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Cyber war: British army goes high-tech with futuristic drones and VR headsets

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The British military is looking to embrace future technologies with open arms, as it’s planning to invest some 800 million pounds ($1.03 billion) in speculative technologies including insect-sized drones, laser firearms, and virtual reality goggles. Students and industry participants will be allowed to pitch their ideas to the new Innovation and Research Insights Unit (IRIS) which will be responsible for doling out the development fund.

The idea with this new division appears to be to experiment and take more risks with what sort of technology the military approves for testing and ultimately usage.

“This new approach will help to keep Britain safe while supporting our economy with our brightest brains keeping us ahead of our adversaries,” said defense secretary Michael Fallon.

Some of the specific technologies that the U.K. is said to be looking to explore include micro-drones that could be used to investigate incident zones like chemical spills and natural disasters, as well as sensors which utilize gravity to provide maps of underground structures (as per Ars), which could have a big impact when hunting for hidden enemies.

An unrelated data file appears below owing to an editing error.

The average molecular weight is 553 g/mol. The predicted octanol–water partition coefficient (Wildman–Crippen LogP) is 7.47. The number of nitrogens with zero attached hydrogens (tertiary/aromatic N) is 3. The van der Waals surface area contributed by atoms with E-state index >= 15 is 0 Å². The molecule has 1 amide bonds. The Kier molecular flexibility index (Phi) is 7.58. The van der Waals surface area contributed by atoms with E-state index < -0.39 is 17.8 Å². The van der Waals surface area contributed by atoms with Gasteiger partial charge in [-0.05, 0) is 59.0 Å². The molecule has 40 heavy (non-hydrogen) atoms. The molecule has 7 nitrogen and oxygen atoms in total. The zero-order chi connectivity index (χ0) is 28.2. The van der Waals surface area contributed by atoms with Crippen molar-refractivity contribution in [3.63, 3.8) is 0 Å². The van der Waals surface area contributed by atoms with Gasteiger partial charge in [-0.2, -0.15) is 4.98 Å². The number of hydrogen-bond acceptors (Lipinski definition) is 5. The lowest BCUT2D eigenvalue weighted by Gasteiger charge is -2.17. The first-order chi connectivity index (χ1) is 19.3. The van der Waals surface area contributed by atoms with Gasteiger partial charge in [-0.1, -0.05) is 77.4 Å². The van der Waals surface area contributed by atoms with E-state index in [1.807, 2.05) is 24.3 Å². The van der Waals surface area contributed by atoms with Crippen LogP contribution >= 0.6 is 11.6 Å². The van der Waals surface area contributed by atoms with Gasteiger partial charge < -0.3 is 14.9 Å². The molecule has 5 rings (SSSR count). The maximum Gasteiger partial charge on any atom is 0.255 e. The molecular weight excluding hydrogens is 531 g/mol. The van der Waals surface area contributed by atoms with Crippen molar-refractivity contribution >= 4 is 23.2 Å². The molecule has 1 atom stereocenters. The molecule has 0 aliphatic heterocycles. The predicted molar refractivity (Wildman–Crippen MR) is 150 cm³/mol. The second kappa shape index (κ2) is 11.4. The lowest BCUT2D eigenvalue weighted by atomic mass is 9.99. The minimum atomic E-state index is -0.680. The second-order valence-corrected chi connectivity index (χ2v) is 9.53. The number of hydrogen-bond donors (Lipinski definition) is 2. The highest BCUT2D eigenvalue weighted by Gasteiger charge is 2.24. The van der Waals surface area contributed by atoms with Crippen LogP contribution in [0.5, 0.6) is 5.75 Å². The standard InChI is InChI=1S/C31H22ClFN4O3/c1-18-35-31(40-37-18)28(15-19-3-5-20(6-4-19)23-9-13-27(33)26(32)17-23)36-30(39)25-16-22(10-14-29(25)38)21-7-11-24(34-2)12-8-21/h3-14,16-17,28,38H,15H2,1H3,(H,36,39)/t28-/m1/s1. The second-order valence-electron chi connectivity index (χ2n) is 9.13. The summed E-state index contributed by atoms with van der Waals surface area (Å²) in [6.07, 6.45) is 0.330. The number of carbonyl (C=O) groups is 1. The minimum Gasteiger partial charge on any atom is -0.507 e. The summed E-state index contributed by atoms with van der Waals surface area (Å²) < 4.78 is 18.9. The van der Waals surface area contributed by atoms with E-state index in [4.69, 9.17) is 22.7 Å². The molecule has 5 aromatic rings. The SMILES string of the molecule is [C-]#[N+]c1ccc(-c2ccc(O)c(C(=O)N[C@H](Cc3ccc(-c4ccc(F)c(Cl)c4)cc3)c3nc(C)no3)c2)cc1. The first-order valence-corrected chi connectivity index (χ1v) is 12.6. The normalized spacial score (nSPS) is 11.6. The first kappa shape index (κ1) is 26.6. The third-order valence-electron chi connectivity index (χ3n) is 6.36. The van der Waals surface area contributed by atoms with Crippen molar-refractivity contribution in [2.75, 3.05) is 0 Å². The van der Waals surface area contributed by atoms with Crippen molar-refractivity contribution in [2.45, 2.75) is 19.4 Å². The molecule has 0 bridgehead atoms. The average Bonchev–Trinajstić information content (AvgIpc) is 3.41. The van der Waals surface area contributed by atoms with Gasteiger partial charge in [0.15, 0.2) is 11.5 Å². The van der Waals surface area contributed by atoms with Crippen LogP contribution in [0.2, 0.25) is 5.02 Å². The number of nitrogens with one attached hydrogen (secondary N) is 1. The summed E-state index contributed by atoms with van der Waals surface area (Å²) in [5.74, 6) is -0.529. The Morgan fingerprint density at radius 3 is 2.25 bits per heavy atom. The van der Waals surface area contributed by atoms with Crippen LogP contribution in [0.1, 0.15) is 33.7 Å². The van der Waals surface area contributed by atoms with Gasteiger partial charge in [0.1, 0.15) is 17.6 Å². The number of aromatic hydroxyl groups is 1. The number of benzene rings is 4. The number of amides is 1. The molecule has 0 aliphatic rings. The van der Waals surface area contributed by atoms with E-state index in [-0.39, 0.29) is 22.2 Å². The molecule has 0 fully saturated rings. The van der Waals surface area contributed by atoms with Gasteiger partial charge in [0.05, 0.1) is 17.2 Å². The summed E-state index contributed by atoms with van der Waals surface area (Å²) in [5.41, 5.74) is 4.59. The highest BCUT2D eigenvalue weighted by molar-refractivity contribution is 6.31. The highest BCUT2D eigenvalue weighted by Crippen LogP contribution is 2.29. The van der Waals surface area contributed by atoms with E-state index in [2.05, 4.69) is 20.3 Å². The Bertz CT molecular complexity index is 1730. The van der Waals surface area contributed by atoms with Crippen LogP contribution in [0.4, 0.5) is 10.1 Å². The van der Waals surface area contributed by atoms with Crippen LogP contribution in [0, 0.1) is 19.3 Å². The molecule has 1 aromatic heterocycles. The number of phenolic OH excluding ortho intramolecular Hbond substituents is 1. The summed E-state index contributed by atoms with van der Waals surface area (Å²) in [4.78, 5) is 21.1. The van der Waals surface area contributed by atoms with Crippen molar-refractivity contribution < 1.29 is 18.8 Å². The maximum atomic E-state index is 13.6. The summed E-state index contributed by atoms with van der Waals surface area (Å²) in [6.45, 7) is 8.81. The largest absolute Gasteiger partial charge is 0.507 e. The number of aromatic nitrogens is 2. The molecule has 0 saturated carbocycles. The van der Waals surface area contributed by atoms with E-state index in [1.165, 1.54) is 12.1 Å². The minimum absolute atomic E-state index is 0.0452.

Virtual reality technology for calling in simulated air strikes is also being considered, as is laser weaponry. We aren’t quite talking Covenant plasma rifles, but more like the high-intensity laser weapons that have been used elsewhere to disrupt aircraft and missiles.

To give this some context, the U.S. has allocated $4.61 billion for drone-related spending in the FY17 budget proposal, so considering this investment is to take place over the next 10 years, the British spending is far smaller. However, considering the overall military budget of the U.K. is also 12 times less than that of the U.S., $1.03 billion in investment in future technologies is nothing to sniff at.

The budget will be allocated as and when the new IRIS initiative decides, and will extend to investment in infrastructure, challenges, demonstrations and communications platforms to aid development. This will take place as part of the Ministry of Defense’s (MoD) accelerator program, which the MoD is currently seeking feedback on. Members of industry, academic institutions and the general public are all encouraged to provide their thoughts.

If you’d like to provide your input to the MoD, you can sign up here.

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